Gordon Klein, M.D., MPH
Institution: University of Texas Medical Branch
Research focus: Mechanisms of bone loss using burns as a model
ASBMR positions: Advocacy Committee 2000-2003, JBMR Editorial Board, 2008-2012; Education Committee 2013-present
What brought you to the bone field and why have you stayed?
My interests in nutritional physiology during my fellowships brought me to an odd situation at UCLA. My research project assigned to me was to investigate the reasons for crippling bone pain experienced by elderly patients receiving long-term parenteral nutrition. I objected that I knew nothing about elderly people and even less about bones. I was told that I had to either initiate this project or be assigned to a lab making motility tubes, an activity I detested.
I was put in contact with the person who was to introduce me to the bone field, Jack W Coburn, a professor of internal medicine and director of nephrology at the VA Hospital of West Los Angeles. Jack was a demanding mentor but he was very kind to me, probably more than I deserved, and taught me everything I needed to know entering the bone field.
Our work eventually led to the discovery of aluminum toxicity to bone resulting from the contamination of intravenous additives with aluminum. These findings reinforced the parallel work going on implicating aluminum in the bone toxicity in dialysis patients.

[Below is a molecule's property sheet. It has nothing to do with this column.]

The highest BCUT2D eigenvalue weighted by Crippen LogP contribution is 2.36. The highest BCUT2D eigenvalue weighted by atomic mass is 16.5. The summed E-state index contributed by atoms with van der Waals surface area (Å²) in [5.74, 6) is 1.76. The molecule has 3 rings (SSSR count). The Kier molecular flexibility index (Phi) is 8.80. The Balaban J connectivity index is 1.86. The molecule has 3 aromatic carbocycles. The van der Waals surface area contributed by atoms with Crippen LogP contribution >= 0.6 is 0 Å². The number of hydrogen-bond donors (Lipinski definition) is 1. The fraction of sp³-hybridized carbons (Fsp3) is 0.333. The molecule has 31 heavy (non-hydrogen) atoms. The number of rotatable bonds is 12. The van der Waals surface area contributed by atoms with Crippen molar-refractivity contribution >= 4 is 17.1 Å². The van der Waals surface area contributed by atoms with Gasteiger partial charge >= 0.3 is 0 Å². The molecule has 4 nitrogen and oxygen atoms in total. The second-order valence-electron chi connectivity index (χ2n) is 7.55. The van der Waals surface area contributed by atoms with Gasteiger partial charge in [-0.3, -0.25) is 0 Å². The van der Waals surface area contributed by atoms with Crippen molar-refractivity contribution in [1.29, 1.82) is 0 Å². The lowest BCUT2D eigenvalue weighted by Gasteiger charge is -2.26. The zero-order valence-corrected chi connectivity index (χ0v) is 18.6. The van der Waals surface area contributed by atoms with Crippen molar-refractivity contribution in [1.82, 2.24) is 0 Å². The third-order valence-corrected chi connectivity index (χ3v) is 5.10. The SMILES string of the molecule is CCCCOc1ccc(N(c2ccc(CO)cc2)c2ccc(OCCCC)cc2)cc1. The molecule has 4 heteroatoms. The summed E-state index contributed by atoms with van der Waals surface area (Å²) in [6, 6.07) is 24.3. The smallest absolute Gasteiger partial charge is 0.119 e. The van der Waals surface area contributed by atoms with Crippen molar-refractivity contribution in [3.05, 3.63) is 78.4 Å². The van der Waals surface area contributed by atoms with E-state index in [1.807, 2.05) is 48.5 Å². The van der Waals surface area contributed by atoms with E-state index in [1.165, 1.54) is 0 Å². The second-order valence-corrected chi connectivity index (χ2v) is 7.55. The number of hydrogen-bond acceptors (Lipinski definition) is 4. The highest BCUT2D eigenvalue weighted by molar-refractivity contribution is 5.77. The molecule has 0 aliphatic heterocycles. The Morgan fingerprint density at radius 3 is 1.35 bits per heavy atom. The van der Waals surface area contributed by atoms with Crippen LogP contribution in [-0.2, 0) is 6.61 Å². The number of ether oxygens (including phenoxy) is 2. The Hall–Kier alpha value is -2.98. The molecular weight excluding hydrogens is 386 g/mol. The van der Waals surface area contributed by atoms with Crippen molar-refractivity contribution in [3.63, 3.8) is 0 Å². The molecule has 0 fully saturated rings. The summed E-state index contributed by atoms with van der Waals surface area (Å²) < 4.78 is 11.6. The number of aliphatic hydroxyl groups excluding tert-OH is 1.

The excitement of making new discoveries in an area that was in the beginning stages of exploration at that time enticed me to join the ASBMR in 1980. The multidisciplinary nature of the Society and the ease to which I could find collaborators to help me solve problems has, to this day, motivated me to stay in the field.
If you knew at the beginning of your career what you know now what advice would you give yourself? What is a challenge you have faced and how have you overcome it?
My answer to both questions is really the same. Since 1989 I have been working in an area that is arcane to most investigators, bone loss following burn injury. I have tried to present my findings at burn meetings, but no one was interested in bone. I had also presented my findings at ASBMR and IBMS meetings, but no one was interested in burns. What kept me going was the encouragement I received from my ASBMR collaborators who helped me address so many of these issues. It was their willingness to help me address these problems and their encouragement that kept me going.
Former critics had also advised me not to give up. I was making posters out of figures from rejected manuscripts and all the while trying to redefine why I thought this area was important. After a while I think I wore down enough people that I eventually got to present my work at an ASBMR symposium and even talked my way into the Primer.
The take home lesson from this experience is that if you believe that your work is important, don't give up trying to convince others that it is. Continue to do studies and to publish. If you are on to something, the sheer weight of the evidence will, at some point, be sufficiently convincing that colleagues will give you a voice.